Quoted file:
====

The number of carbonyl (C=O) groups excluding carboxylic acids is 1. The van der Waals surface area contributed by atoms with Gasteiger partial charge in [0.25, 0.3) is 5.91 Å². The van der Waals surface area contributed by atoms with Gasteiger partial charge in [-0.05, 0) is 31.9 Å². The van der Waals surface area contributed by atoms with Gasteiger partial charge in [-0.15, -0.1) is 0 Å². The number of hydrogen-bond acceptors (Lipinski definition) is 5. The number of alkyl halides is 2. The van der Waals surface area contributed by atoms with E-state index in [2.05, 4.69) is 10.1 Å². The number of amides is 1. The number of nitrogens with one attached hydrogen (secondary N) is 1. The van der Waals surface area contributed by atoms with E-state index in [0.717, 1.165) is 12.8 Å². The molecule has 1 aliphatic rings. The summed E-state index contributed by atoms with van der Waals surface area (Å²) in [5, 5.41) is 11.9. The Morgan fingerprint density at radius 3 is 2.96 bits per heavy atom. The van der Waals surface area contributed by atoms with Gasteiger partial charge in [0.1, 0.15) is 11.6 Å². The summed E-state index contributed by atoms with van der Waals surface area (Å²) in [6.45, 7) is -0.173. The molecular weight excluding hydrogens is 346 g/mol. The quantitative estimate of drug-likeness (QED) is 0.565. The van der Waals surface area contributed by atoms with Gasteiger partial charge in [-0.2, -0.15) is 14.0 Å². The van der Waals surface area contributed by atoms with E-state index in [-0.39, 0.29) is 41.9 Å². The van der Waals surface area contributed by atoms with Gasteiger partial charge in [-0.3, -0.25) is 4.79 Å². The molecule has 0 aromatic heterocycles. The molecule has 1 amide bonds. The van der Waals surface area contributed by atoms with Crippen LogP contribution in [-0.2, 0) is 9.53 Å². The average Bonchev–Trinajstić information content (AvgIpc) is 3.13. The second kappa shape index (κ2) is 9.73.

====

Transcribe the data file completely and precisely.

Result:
The number of carbonyl (C=O) groups excluding carboxylic acids is 1. The van der Waals surface area contributed by atoms with Gasteiger partial charge in [0.25, 0.3) is 5.91 Å². The van der Waals surface area contributed by atoms with Gasteiger partial charge in [-0.05, 0) is 31.9 Å². The van der Waals surface area contributed by atoms with Gasteiger partial charge in [-0.15, -0.1) is 0 Å². The number of hydrogen-bond acceptors (Lipinski definition) is 5. The number of alkyl halides is 2. The van der Waals surface area contributed by atoms with E-state index in [2.05, 4.69) is 10.1 Å². The number of amides is 1. The number of nitrogens with one attached hydrogen (secondary N) is 1. The van der Waals surface area contributed by atoms with E-state index in [0.717, 1.165) is 12.8 Å². The molecule has 1 aliphatic rings. The summed E-state index contributed by atoms with van der Waals surface area (Å²) in [5, 5.41) is 11.9. The Morgan fingerprint density at radius 3 is 2.96 bits per heavy atom. The van der Waals surface area contributed by atoms with Gasteiger partial charge in [0.1, 0.15) is 11.6 Å². The summed E-state index contributed by atoms with van der Waals surface area (Å²) in [6.45, 7) is -0.173. The molecular weight excluding hydrogens is 346 g/mol. The quantitative estimate of drug-likeness (QED) is 0.565. The van der Waals surface area contributed by atoms with Gasteiger partial charge in [-0.2, -0.15) is 14.0 Å². The van der Waals surface area contributed by atoms with E-state index in [-0.39, 0.29) is 41.9 Å². The van der Waals surface area contributed by atoms with Gasteiger partial charge in [-0.3, -0.25) is 4.79 Å². The molecule has 0 aromatic heterocycles. The molecule has 1 amide bonds. The van der Waals surface area contributed by atoms with Crippen LogP contribution in [-0.2, 0) is 9.53 Å². The average Bonchev–Trinajstić information content (AvgIpc) is 3.13. The second kappa shape index (κ2) is 9.73.